PETALING JAYA: The Federation of Malaysian Manufacturers’ (FMM) members foresee a gloomy outlook for the first half of 2020 due to uncertainties from the Covid-19 outbreak, according to the 16th FMM-MIER Business condition survey.
The survey found that all indicators – general business conditions, local and export sales, production volume, capacity utilisation, capital investment and employment with the exception of cost production – are expected to be below the optimistic threshold level.
The main concern of manufacturers is reduced supply of raw materials from China, including iron and steel products, ingredients for food and beverage production, paper and packaging material and plastic materials, among others.
The association also noted that exports to China are affected by reduced demand.
“The main sectors impacted in terms of domestic sales are food products; construction materials; motor vehicles, trailers and semi-trailers; electrical machinery & apparatus; basic metal & fabricated metal products; and chemical and chemical products,” FMM president Tan Sri Soh Thian Lai said in a press release.
On the other hand, exports that are most affected by the outbreak include machinery and equipment, automotive components, electrical and electronic products, toiletries, steel products and processed food products.
FMM members cited that the sales projection is expected to be gloomy in the next six months with a decline in both local and domestic sales, which indicates tough time ahead.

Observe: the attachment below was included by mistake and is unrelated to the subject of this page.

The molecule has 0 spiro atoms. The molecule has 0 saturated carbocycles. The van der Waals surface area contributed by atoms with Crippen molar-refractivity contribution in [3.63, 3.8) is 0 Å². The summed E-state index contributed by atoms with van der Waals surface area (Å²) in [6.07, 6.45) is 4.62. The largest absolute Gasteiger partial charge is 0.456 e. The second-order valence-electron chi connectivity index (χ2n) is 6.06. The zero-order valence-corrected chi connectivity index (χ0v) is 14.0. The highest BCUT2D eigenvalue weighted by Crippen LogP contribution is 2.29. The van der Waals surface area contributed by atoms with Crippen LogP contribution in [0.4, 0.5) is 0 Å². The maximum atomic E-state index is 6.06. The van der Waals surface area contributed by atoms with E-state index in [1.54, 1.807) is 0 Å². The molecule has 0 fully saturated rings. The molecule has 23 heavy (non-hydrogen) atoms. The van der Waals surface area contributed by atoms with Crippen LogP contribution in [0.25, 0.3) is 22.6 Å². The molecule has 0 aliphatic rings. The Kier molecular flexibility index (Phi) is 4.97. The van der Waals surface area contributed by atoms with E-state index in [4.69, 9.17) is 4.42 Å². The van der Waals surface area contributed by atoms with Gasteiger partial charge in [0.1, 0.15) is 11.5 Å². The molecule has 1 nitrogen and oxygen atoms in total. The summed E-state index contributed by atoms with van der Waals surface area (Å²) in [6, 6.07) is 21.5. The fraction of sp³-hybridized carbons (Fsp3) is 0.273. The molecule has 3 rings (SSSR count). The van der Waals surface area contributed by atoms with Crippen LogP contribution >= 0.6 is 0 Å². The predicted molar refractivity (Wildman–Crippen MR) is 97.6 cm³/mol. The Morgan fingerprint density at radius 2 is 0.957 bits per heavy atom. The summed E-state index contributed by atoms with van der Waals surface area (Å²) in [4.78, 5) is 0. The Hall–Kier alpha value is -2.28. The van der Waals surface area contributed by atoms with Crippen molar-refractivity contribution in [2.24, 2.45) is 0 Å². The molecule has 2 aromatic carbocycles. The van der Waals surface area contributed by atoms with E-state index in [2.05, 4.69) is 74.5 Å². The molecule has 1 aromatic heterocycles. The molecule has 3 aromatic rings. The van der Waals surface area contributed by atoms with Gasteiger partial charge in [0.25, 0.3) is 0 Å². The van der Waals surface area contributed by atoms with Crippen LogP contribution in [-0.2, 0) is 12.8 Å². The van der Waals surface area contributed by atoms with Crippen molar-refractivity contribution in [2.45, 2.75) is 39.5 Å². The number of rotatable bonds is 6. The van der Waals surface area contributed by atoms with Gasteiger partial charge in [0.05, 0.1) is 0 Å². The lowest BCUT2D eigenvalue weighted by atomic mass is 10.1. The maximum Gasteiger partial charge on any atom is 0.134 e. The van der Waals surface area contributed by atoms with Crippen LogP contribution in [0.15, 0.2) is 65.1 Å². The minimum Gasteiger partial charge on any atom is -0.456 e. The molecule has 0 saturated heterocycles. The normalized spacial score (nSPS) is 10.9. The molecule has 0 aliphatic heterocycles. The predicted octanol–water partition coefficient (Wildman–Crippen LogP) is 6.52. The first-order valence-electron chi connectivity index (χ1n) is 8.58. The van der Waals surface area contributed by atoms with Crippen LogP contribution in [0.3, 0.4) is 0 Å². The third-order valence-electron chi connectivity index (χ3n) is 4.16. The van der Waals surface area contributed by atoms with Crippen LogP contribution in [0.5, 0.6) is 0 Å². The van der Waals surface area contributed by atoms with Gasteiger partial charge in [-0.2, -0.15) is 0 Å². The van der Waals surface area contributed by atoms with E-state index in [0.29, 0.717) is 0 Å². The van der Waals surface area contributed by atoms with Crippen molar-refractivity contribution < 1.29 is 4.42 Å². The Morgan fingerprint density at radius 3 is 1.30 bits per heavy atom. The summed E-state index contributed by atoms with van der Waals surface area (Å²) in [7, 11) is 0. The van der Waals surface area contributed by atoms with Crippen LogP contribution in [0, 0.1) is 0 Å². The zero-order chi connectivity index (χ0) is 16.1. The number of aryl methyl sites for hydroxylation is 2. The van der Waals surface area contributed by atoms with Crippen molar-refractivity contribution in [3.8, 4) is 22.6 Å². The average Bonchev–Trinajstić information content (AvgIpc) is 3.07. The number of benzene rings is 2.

“In tandem with the expected decline in sales, both production volume and capacity utilisation are also expected to decline with 33% indicating that they are likely to produce smaller volumes and 30% considering lowering their capacities.”
Some 51% of its respondents projected an increase in cost, up from 43% reported previously. The main increases consist of input costs of materials, non-wage labour costs, wages and salaries, and utilities (electricity, fuel, natural gas and water).
However, capital investment remains positive and 24% of respondents are looking to increase their capital investments in the months ahead. Recruitment is likely to remain relatively flat in the first half with only 17% of respondents planning on increasing headcount soon.
Meanwhile, a majority of the respondents said the US-China trade war has not affected their businesses.
“While it is true that the impact, both positive and negative, could be greater as a result of trade and investment diversion, it has generally not affected the businesses of most respondents. 59-74% said the trade war has no impact on their exports, imports, investments, their role in the global value chain or employment,” FMM said.